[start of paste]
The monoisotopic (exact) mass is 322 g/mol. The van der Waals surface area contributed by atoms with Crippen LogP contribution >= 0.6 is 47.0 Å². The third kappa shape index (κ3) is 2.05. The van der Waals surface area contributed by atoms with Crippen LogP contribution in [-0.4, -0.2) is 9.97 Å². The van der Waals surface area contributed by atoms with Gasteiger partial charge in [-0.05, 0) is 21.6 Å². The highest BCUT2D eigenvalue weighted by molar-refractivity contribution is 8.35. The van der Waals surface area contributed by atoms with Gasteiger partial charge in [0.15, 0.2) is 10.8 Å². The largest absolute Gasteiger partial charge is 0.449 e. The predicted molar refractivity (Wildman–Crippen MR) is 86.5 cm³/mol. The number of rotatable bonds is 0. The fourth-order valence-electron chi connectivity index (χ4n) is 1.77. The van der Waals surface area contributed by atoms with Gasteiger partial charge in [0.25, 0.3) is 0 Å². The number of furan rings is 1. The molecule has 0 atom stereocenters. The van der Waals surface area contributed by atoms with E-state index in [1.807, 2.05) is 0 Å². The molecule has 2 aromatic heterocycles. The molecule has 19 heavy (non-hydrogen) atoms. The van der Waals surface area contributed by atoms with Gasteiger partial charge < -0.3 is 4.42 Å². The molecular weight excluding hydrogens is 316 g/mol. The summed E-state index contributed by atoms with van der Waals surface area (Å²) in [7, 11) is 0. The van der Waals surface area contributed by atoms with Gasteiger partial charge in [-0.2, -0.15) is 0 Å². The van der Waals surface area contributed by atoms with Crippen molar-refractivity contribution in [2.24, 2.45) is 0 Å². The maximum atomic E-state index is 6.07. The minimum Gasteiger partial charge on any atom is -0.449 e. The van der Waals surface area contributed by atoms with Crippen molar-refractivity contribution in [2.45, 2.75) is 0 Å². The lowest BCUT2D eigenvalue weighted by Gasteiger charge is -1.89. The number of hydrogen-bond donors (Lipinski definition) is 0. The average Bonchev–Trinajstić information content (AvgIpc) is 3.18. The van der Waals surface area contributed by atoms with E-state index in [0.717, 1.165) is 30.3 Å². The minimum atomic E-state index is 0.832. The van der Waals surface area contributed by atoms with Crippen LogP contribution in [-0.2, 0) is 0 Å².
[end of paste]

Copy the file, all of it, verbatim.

The monoisotopic (exact) mass is 322 g/mol. The van der Waals surface area contributed by atoms with Crippen LogP contribution >= 0.6 is 47.0 Å². The third kappa shape index (κ3) is 2.05. The van der Waals surface area contributed by atoms with Crippen LogP contribution in [-0.4, -0.2) is 9.97 Å². The van der Waals surface area contributed by atoms with Gasteiger partial charge in [-0.05, 0) is 21.6 Å². The highest BCUT2D eigenvalue weighted by molar-refractivity contribution is 8.35. The van der Waals surface area contributed by atoms with Gasteiger partial charge in [0.15, 0.2) is 10.8 Å². The largest absolute Gasteiger partial charge is 0.449 e. The predicted molar refractivity (Wildman–Crippen MR) is 86.5 cm³/mol. The number of rotatable bonds is 0. The fourth-order valence-electron chi connectivity index (χ4n) is 1.77. The van der Waals surface area contributed by atoms with Gasteiger partial charge in [0.25, 0.3) is 0 Å². The number of furan rings is 1. The molecule has 0 atom stereocenters. The van der Waals surface area contributed by atoms with E-state index in [1.807, 2.05) is 0 Å². The molecule has 2 aromatic heterocycles. The molecule has 19 heavy (non-hydrogen) atoms. The van der Waals surface area contributed by atoms with Gasteiger partial charge < -0.3 is 4.42 Å². The molecular weight excluding hydrogens is 316 g/mol. The summed E-state index contributed by atoms with van der Waals surface area (Å²) in [7, 11) is 0. The van der Waals surface area contributed by atoms with Gasteiger partial charge in [-0.2, -0.15) is 0 Å². The van der Waals surface area contributed by atoms with Crippen molar-refractivity contribution in [2.24, 2.45) is 0 Å². The maximum atomic E-state index is 6.07. The minimum Gasteiger partial charge on any atom is -0.449 e. The van der Waals surface area contributed by atoms with Crippen molar-refractivity contribution in [2.45, 2.75) is 0 Å². The lowest BCUT2D eigenvalue weighted by Gasteiger charge is -1.89. The number of hydrogen-bond donors (Lipinski definition) is 0. The average Bonchev–Trinajstić information content (AvgIpc) is 3.18. The van der Waals surface area contributed by atoms with E-state index in [0.717, 1.165) is 30.3 Å². The minimum atomic E-state index is 0.832. The van der Waals surface area contributed by atoms with Crippen LogP contribution in [-0.2, 0) is 0 Å².